Fears don’t dampen hopes for new nuclear plants

An anti-nuclear activist takes part in a protest in Manila yesterday against the revival of the Bataan nuclear power plant.

On the other side of the world from the evolving nuclear disaster in Japan, environmentalist Jeff Tittel has some of his own fears for the millions that live and vacation within 12 miles of the Oyster Creek nuclear power plant near the Jersey Shore.

“You can’t even get home from the Jersey Shore after a day at the beach, let alone evacuate people if there’s some kind of incident,” said Tittel, New Jersey’s director of the Sierra Club.

Together, Pennsylvania and New Jersey house 13 of the nation’s 104 nuclear reactors and that number is expected to rise.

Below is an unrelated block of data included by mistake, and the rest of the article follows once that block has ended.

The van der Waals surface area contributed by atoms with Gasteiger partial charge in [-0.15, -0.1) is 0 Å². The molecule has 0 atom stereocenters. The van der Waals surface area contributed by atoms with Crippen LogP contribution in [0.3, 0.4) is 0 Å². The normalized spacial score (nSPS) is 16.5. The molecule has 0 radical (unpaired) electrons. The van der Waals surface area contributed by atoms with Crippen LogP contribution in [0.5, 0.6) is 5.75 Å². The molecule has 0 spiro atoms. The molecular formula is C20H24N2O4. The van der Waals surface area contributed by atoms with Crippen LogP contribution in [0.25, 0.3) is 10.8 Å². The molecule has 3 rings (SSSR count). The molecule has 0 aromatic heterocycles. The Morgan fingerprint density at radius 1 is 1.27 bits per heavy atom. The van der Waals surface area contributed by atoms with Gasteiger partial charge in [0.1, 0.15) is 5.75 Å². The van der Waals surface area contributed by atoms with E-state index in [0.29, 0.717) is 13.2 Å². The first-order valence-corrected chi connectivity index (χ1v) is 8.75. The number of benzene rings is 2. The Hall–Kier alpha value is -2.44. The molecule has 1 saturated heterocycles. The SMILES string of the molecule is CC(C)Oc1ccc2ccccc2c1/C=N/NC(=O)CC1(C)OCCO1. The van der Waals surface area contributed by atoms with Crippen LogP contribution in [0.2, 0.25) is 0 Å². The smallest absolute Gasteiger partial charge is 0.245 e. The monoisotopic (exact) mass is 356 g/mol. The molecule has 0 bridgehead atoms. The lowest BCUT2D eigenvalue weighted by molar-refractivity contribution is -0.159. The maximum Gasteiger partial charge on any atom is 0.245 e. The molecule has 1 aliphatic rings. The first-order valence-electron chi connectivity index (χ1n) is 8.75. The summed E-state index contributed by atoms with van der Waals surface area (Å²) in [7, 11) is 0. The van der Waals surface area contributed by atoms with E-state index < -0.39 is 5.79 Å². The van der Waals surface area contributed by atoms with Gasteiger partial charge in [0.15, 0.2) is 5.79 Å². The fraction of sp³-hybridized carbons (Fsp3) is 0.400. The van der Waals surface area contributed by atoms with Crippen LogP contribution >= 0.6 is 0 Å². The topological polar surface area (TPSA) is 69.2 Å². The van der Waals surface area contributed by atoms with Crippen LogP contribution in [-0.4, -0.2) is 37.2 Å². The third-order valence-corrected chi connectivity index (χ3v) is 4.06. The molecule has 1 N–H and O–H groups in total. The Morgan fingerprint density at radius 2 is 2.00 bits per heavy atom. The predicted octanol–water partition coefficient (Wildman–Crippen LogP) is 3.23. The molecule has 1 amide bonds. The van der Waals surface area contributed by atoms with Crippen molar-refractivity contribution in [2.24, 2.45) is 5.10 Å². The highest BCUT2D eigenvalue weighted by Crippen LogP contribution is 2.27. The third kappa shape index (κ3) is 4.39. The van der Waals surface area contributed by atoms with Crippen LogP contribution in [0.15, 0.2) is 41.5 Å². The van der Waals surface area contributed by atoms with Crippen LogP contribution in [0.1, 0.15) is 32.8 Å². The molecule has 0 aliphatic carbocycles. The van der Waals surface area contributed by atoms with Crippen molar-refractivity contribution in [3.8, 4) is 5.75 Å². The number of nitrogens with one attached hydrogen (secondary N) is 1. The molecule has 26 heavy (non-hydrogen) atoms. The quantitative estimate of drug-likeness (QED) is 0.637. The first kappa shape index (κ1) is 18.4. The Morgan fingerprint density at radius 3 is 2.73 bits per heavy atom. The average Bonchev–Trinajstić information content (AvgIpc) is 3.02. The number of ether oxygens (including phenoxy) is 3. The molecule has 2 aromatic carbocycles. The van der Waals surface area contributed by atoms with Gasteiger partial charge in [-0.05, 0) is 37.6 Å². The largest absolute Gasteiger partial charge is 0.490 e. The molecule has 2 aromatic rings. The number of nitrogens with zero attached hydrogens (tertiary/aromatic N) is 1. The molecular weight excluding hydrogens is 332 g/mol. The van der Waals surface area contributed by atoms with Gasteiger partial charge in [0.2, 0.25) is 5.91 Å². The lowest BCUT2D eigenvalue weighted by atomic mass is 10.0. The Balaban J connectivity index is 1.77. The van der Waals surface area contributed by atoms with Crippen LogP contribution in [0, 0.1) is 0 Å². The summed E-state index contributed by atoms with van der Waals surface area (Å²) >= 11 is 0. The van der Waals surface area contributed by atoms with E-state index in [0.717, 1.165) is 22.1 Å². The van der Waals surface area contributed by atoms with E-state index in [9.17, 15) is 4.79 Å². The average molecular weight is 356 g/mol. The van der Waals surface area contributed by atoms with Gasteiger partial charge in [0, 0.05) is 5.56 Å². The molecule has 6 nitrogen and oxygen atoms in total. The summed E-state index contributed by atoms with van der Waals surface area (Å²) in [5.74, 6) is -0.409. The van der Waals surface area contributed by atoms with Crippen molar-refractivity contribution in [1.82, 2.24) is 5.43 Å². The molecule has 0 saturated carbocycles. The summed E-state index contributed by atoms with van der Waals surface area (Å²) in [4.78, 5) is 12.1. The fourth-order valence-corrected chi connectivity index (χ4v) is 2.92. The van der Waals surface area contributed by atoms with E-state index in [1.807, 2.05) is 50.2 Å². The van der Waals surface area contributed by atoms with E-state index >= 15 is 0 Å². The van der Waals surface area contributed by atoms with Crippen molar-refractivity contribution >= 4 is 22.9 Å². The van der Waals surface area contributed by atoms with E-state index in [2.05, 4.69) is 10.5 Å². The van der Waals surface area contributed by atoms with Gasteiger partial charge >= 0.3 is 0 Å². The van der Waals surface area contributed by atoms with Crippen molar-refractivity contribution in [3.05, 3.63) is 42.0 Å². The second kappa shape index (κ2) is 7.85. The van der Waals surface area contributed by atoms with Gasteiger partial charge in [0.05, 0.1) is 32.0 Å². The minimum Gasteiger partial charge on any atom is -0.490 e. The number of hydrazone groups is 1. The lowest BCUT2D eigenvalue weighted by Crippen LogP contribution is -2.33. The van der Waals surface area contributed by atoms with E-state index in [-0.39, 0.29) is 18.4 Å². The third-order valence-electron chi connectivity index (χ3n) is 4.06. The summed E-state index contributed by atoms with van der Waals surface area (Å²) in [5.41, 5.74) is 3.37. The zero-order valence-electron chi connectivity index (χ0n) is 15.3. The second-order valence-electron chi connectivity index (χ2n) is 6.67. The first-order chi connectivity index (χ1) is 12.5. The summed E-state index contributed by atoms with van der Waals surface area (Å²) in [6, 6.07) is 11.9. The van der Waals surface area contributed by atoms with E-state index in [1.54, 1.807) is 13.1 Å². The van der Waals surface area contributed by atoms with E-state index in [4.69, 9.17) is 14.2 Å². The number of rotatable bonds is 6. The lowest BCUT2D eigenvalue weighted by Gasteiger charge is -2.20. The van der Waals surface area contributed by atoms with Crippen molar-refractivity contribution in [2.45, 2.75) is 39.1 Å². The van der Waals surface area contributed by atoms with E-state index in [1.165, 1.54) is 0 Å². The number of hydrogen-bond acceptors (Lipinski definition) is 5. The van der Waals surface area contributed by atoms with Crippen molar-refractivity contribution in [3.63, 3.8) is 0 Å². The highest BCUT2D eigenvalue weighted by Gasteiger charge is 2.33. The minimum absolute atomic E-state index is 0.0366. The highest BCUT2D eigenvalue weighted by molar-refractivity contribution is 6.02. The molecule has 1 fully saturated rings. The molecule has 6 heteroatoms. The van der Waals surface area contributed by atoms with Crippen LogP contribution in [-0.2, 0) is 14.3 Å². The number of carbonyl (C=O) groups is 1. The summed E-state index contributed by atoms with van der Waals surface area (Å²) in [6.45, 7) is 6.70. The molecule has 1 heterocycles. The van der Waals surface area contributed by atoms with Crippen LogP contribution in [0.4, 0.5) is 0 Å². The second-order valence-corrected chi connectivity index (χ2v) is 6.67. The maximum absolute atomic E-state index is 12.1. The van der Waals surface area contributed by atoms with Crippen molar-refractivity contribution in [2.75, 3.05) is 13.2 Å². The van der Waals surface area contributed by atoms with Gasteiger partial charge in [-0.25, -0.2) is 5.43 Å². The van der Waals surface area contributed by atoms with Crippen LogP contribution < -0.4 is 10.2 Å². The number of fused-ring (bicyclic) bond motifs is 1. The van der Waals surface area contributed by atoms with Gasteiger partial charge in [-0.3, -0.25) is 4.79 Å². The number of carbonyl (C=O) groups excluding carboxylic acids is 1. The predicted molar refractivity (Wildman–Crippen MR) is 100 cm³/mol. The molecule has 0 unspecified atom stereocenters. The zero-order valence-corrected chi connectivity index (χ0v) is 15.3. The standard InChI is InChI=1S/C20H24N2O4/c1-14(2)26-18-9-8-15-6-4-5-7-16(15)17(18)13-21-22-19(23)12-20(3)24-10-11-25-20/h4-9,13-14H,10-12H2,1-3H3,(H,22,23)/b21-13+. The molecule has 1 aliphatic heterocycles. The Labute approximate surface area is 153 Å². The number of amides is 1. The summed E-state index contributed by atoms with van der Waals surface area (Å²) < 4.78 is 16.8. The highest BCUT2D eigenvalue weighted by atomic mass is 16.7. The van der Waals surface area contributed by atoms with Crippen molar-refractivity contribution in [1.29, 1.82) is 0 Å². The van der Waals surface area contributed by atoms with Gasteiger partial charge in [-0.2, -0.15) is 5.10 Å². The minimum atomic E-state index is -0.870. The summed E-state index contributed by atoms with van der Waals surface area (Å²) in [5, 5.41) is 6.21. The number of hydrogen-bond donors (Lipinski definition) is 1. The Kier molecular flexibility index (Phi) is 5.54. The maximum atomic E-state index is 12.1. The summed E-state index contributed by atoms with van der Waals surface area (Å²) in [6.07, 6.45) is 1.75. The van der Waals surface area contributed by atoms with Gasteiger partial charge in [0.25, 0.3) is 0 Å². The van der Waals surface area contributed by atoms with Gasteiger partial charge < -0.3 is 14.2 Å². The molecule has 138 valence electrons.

Showing no signs of slowed growth, the Allentown-based PPL Corporation is investigating a plant in Luzerne County, Pa., and PSEG has applied for an early site permit near their existing Salem and Hope Creek reactors across the Delaware River that is expected to be approved as early as 2013.

Tom Kauffman of the Nuclear Energy Institute predicts a second wave of construction will follow in America “when it is clear that the first wave can be licensed and built on time and within budget.”

The Nuclear Regulatory Commission must approve site plans before construction and re-evaluate safety after 40 years of operation. Many area power plants are in some stage of this routine licensing process.

But according to Tittel, “The NRC has been a cheerleader for the industry and has been a lapdog instead of a watchdog” and added that “the lesson of Japan is that whatever man can build, nature can overcome.”


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